Doris Miles Disney

Doris Miles Disney (December 22, 1907 – March 9, 1976)[2] was an American mystery writer. She wrote 47 novels, many of which were best sellers; several were made into feature films or TV movies.[3]

Doris Miles Disney
Doris Miles Disney.jpg
BornDecember 22, 1907
DiedMarch 9, 1976(1976-03-09) (aged 68)
OccupationMystery writer/novelist
Spouse(s)George J. Disney
ChildrenElizabeth Disney Laing
Parent(s)Edward L. Hart

Elizabeth Malone Miles[1]

In 14 of her writing years Disney published two novels, and the Times noted that "Since 1945, one or more of her books has been published each year." Her last novel was published posthumously.

About her novelsEdit

Disney's first book (A Compound for Death) [4] coincided with her daughter's 1943 birth,[2] and most of Mrs.[5] Disney's main characters were based on acquaintances of herself or her daughter.

Disney had worked in the publicity field and in the insurance business, and three recurring sleuths in her novels were

Otherwise, according to her publisher, each novel was "interesting in a somewhat different manner from anything she's tried before."

Disney's Family Skeleton was made into the movie Stella,[6] and Do Not Fold, Spindle, or Mutilate was the basis of an American TV film. Family Skeleton/Stella's hero Jeff di Marco included the reuse of Disney's "most famous"[1] sleuth for Straw Man in 1951.[7]

ReviewsEdit

Her first novel was reviewed by The New York Times;[4] subsequent novels and the films made from them were regularly reviewed.[6]

BiographyEdit

She was born Doris Miles in Glastonbury, Connecticut, and married George J. Disney in 1936. She died in Fredericksburg, Virginia. Their daughter Elizabeth Disney Laing, a writer and theatrical actress, was born 1943.

The Disneys' relatives included two of Mrs. Disney's sisters, Elizabeth H. Miles and Mrs. George B. Tolve, and the Disneys had nieces and nephews, some of whom told their aunt of their disliking that she killed off too many women in her stories.[2]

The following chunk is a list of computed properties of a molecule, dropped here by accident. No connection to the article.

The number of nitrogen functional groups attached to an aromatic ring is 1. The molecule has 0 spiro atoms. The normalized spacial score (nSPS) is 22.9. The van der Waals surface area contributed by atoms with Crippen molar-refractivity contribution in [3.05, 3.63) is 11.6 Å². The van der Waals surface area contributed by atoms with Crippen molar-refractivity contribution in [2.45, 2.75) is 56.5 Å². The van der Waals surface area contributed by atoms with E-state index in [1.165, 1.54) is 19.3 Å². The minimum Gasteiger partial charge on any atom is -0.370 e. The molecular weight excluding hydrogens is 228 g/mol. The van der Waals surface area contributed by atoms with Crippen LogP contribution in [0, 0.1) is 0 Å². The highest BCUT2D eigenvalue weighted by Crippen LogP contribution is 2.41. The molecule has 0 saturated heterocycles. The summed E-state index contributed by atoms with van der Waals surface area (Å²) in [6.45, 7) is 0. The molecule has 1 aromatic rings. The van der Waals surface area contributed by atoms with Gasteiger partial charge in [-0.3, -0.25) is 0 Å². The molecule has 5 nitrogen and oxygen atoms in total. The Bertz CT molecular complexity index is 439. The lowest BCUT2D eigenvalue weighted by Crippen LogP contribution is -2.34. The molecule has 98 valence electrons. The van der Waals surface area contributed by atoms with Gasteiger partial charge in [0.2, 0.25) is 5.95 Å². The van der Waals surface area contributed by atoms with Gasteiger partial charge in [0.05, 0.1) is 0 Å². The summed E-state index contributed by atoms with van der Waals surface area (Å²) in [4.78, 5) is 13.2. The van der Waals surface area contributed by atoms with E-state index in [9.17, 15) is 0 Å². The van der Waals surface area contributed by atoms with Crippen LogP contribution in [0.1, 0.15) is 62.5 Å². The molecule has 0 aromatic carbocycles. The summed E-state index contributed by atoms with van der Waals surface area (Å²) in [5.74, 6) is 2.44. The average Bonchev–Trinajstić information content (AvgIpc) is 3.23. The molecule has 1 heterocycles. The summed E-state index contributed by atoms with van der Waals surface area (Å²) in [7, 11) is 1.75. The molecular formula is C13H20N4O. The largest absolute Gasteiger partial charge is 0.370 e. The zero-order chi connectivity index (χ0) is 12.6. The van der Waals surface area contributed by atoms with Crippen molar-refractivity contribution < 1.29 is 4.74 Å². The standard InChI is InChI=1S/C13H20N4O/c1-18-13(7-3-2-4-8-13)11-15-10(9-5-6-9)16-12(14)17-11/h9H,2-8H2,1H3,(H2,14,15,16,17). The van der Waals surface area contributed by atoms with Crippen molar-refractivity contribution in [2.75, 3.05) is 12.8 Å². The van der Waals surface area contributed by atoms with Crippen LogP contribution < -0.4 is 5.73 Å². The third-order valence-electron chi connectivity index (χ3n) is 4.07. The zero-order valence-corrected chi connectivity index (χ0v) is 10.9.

NovelsEdit

  • A Compound for Death (1943)[4]
  • Murder on a Tangent (1945)
  • Dark Road (1946) (adapted into the 1950 movie Fugitive Lady)
  • Who Rides a Tiger (1946)
  • Appointment at Nine (1947)[8]
  • Enduring Old Charms (1947)
  • Testimony by Silence (1948)[9]
  • That Which Is Crooked (1948)
  • Count the Ways (1949)[10]
  • Family Skeleton (1949) (adapted into the 1950 movie Stella)[6]
  • Fire at Will (1950)
  • Look Back on Murder (1951)
  • Straw Man (1951) (adapted into the 1953 movie The Straw Man)
  • Heavy, Heavy Hangs (1952)
  • Do Unto Others (1953)
  • Prescription: Murder (1953)
  • The Last Straw (1954)
  • Trick or Treat (1955) (adapted as a 1958 episode of Kraft Television Theatre)
  • Room for Murder (1955)
  • Unappointed Rounds (1956)
  • Method in Madness (1957)
  • My Neighbor's Wife (1957)
  • Black Mail (1958)
  • Did She Fall or Was She Pushed? (1959)
  • No Next of Kin (1959)
  • Dark Lady (1960)
  • Mrs. Meeker's Money (1961)
  • Find the Woman (1962)
  • Should Auld Acquaintance (1962)
  • Here Lies... (1963)
  • The Departure of Mr. Gaudette (1964)[11]
  • The Hospitality of the House (1964)
  • Shadow of a Man (1965)
  • At Some Forgotten Door (1966)
  • The Magic Grandfather (1966)
  • Night of Clear Choice (1967)
  • Money for the Taking (1968)
  • Voice from the Grave (1968)
  • Two Little Children and How They Grew (1969)
  • Do Not Fold, Spindle, or Mutilate (1970) (adapted into the 1971 TV movie of the same name)
  • The Chandler Policy (1971)
  • Three's a Crowd (1971)
  • The Day Miss Bessie Lewis Disappeared (1972)
  • Only Couples Need Apply (1973) (adapted into the 1974 TV movie Betrayal)
  • Don't Go Into the Woods Today (1974)
  • Cry for Help (1975)
  • Winifred (1976)

ReferencesEdit

  1. ^ a b c "DISNEY, Doris Miles". The Gale Group. Retrieved May 8, 2019.
  2. ^ a b c d C. Gerald Fraser (March 10, 1976). "Doris Miles Disney Dies at 68; Leading Mystery Novel Writer". The New York Times.
  3. ^ Mary Jean DeMarr (2000). "Doris Miles Disney". Novelguide.com. Archived from the original on October 13, 2011. Retrieved September 17, 2011.
  4. ^ a b c reviewed by the New York Times: Doris Miles Disney (December 26, 1943). "A Compound for Death. By Doris Miles Disney. 239 pp. New York: Crime Club-Doubleday, Doran & Co. $2". The New York Times.
  5. ^ NYTimes's obit used Mrs. 7 times; she also 7 times
  6. ^ a b c "THE SCREEN IN REVIEW; 'Stella,' With Ann Sheridan and David Wayne, New Feature at the Roxy Theatre". The New York Times. August 19, 1950.
  7. ^ Anthony Boucher (October 21, 1951). "Criminals at Large". The New York Times.
  8. ^ "APPOINTMENT AT NINE. By Doris Miles Disney. 217 pp. New York: Crime Club-Doubleday & Co". The New York Times. March 30, 1947. p. 36.
  9. ^ "TESTIMONY BY SILENCE. By Doris Miles Disney. 189 pp. New York: Crime Club-Doubleday & Co. $2". The New York Times. October 24, 1948. p. 37.
  10. ^ Anthony Boucher (November 6, 1949). "Tension and Death; COUNT THE WAYS. By Doris Miles Disney. 214 pp. New York: Doubleday-Crime Club. $2.25". The New York Times. p. 20.
  11. ^ "Criminals at large". The New York Times. September 27, 1964. p. 46. another new approach to the detective story in THE DEPASTURE OF MR. GAUDETTE

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